Lubricants for Polymers (step by step)


Lubricants as additives for polymers assist the movement of one object passing another object. Their primary role is to reduce friction, minimize wear, and prevent overheating of parts.

While wear and heat cannot be completely eliminated, reducing them to negligible or acceptable levels is a must to maintain performance in your application! And, the selection and use of right

lubricant plays an important role here!

Explore, in detail, about the basics of lubrication, different types of lubricants available, and their properties as well as get tips to select the best suitable lubricant for your polymer applications.

We would like to acknowledge Paul Seemuth for providing technical information needed to develop this guide.

What are Lubricants?

Lubricants usually act by modifying the viscosity of the melt, by introducing different surface energies at the interface between the phases. But, simple sticking between the melt and the processing machinery (screws, barrels, and dies) can also be a significant brake on throughput (not to mention requiring frequent stoppages for cleaning down).

Very often the same material can be used for internal lubrication (at a low addition) and for mold release (at a higher level). However, the addition of multi-functional systems, in which an apparently high-priced lubricant can more than pay for itself by modifying other properties, such as:

Impact strength

Low-temperature performance

Improved distribution of other additives, and even

Moisture and gas barrier properties

The addition level is usually about 0.5-3.0%, depending on the individual recipe and process, but a high-performance additive can be effective at as low as 0.1% dosage as well.

Under-lubrication can cause degradation and higher melt viscosities, but over-lubrication can cause excessive slippage and reduced output. An imbalance of lubricant and stabilizer can cause plate-out or migration of pigment from the melt.

So, in-depth knowledge about lubricants is important before starting with the formulation.

Desired Properties of Lubricants

The preferred chemical and physical properties of lubricants are widely variable. Cosmetic and fine chemical use demand very rigorous control of properties. Metalworking and drilling fluid uses normally have lower needs on overall purity and chemical properties.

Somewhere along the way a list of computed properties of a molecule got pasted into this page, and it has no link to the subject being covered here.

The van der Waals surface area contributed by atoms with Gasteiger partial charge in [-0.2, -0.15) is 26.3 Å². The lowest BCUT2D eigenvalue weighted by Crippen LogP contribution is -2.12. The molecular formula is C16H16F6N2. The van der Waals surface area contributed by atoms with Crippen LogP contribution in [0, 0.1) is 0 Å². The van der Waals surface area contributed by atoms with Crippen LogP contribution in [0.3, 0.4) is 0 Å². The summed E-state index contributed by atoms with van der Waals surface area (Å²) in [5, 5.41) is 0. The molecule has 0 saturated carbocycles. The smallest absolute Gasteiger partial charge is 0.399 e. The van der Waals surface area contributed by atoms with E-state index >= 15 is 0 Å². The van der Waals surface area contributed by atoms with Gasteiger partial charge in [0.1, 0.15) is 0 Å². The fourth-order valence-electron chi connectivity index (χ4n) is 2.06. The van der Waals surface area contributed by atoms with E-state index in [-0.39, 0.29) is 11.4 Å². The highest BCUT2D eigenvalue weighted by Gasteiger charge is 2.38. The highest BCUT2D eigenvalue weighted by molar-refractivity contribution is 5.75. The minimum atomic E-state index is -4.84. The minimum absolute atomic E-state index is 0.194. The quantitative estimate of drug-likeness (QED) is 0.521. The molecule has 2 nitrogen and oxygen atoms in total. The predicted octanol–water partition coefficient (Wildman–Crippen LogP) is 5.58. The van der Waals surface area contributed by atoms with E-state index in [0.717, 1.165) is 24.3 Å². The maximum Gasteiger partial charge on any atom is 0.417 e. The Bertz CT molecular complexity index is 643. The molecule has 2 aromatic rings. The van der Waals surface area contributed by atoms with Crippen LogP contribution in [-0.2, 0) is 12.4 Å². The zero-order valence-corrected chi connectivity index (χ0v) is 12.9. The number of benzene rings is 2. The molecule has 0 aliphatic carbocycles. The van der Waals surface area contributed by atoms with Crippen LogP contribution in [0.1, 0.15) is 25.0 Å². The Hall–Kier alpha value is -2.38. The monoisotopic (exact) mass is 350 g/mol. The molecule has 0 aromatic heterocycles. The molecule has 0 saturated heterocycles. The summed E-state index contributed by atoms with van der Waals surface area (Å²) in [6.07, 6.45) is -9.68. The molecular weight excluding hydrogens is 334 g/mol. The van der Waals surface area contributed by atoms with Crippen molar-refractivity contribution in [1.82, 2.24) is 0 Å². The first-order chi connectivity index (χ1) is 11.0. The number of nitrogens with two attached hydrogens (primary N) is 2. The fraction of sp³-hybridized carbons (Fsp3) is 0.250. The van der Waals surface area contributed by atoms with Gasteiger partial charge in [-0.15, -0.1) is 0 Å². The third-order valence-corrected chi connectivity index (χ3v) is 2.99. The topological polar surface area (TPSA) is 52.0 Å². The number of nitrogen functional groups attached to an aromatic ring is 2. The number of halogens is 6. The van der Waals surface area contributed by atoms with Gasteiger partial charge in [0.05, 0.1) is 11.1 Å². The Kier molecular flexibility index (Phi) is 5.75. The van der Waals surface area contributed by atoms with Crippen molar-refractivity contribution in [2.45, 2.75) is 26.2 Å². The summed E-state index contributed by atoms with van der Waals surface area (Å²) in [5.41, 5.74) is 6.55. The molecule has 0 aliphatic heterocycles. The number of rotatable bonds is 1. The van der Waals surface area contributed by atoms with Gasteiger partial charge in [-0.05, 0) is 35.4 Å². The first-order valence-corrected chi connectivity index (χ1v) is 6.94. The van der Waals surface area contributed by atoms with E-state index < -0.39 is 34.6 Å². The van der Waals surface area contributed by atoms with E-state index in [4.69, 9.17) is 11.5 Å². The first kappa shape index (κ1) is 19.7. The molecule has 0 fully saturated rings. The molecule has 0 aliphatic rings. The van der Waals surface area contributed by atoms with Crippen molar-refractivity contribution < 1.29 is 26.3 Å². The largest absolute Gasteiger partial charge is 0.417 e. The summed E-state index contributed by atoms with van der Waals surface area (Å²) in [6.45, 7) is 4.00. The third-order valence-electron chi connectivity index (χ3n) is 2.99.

Let’s take a look at the physical properties of lubricants first:


Physical Properties

Color normally indicates the purity of lubricants (especially synthetics). Higher the APHA color, the higher is the presence of undesirable impurities in the lubricant. Examples: textiles are very sensitive to colors of lubricants that may affect the whiteness.

Lubricants may be in contact with this surface for long periods post-production, affected by storage and shipping conditions.

Metals tend to use lubricants in a transient fashion, the lubricant may be present for only a very short time. Thus, the presence and purity of the lubricant may or may not be crucial to quality.

APHA color references are used in visual quality check; color is a good check on the lubricant’s quality.


Viscosity is crucial for handling frictional properties. However, the nature of the lubricated surface may very well dictate the required viscosity. Soft polymer surfaces may rely more heavily on low viscosity lubricants whereas metals can easily use much higher viscosity lubricants. The selection of viscosity, therefore, becomes one of many variables the researcher must examine.

Thermal Stability

Thermal stability is an important function of molecular weight. The higher the molecular weight, normally the greater the thermal stability of the lubricant.

Thermal stability can be achieved at low viscosities via branching of the chemical structure. As previously noted that molecular weight and branching is directly related to viscosity effects, one can achieve thermal stability by manipulating the chemical structure, i.e. branching, to increase molecular weight while balancing viscosity effects. Certain lubricant classes are inherently more thermally unstable even at higher MW, i.e. polyethers.


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